FIG. 5 is a block diagram of one embodiment of a cache shown in FIG. 2.
FIG. 6 is a block diagram of one embodiment of a segment table entry according to one embodiment of the CPU shown in FIG. 2.
While the invention is susceptible to various modifications and alternative forms, specific embodiments thereof are shown by way of example in the drawings and will herein be described in detail. It should be understood, however, that the drawings and detailed description thereto are not intended to limit the invention to the particular form disclosed, but on the contrary, the intention is to cover all modifications, equivalents and alternatives falling within the spirit and scope of the present invention as defined by the appended claims.
Turning now to FIG. 1, a block diagram of one embodiment of a computer system 100 is shown. Other embodiments are possible and contemplated. As shown in FIG. 1, computer system 100 includes a central processing unit (CPU) 102, a bus bridge 106, a cache 108, a system memory 110, and a real time (RT) peripheral 114. CPU 102 is connected to bus bridge 106 via a CPU bus 104. Cache 108 and system memory 110 are connected via communications paths to bus bridge 106 as well. RT peripheral 114 is connected to bus bridge 106 via a peripheral bus 112. Additionally, RT peripheral 114 is connected to a real time interrupt line 116. Real time interrupt line 116 may be directly coupled to a real time interrupt (RTI) pin on CPU 102, or may be routed through an interrupt controller to CPU 102. For example the interrupt controller may be within bus bridge 106.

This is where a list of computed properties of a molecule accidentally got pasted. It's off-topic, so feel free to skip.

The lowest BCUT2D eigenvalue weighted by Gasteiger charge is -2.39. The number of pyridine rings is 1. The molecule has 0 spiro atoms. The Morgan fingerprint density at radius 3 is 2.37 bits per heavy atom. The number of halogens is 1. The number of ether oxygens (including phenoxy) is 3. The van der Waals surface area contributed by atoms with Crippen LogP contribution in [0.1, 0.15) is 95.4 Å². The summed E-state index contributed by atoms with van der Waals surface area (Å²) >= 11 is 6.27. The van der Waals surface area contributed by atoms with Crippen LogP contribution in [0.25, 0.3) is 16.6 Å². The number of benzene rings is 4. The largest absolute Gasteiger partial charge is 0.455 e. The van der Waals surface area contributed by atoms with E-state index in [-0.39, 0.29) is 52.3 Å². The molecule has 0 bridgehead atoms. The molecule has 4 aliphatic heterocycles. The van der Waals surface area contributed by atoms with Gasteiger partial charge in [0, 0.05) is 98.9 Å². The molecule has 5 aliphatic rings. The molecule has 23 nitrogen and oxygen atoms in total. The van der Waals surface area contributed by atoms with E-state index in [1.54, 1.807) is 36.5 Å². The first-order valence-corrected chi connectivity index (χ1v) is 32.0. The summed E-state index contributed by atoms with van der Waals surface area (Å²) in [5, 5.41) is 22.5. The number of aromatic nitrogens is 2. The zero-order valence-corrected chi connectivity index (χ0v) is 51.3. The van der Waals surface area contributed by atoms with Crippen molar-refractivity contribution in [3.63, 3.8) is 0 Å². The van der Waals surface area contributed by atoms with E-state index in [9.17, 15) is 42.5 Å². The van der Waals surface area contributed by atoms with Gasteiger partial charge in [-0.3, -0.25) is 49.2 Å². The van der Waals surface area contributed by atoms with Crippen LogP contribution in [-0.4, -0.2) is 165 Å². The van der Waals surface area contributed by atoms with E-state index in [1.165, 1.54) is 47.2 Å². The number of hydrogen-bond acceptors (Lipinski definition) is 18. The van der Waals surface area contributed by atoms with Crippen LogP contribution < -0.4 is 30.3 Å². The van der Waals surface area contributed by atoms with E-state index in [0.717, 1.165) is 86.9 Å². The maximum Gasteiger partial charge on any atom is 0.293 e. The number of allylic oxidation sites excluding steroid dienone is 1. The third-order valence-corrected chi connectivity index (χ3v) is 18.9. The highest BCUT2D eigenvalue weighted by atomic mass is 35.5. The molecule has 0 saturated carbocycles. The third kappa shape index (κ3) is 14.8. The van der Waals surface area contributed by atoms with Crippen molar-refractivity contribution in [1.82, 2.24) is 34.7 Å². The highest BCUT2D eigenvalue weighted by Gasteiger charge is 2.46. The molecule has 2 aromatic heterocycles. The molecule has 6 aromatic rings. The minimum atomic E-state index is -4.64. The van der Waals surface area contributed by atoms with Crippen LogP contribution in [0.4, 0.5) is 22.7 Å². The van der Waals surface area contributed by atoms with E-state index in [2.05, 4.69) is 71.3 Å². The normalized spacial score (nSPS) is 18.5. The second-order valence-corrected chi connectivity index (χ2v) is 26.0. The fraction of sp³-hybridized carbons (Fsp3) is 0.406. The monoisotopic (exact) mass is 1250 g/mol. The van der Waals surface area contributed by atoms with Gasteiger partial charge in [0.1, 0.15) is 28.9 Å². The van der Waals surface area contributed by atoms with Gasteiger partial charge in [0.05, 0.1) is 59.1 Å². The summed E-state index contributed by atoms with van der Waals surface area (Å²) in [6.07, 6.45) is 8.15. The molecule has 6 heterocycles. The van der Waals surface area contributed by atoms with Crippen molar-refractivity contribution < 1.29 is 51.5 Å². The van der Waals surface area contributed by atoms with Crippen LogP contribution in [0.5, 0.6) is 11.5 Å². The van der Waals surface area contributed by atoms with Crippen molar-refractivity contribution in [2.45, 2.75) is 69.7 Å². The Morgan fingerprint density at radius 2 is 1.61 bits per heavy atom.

Generally speaking, when RT peripheral 114 detects a condition which causes an interrupt of CPU 102 in order to execute a real time interrupt service routine, RT peripheral 114 asserts an RTI signal upon RTI line 116. CPU 102 interrupts current program execution to vector to the requested interrupt service routine. RT peripheral 114 is illustrative of any real time device. For example, multimedia cards such as audio and video cards may be examples of real time devices. Generally, a real time device is a device which provides or requires data according to a sample interval from an external process (e.g. audio or video). For proper operation to occur, processing time within the device cannot exceed the sample interval. For example, if an MPEG video/audio stream is being played via RT peripheral 114, improper operation (e.g. video and audio playback which is jittery) may occur if the real time requirements are not met. Another example of RT peripheral 114 may be a data acquisition card used to record data measured from a device external from computer system 100. The data may be required at a certain sample rate measured in real time, as opposed to clock cycles by which communication is generally accomplished within computer system 100.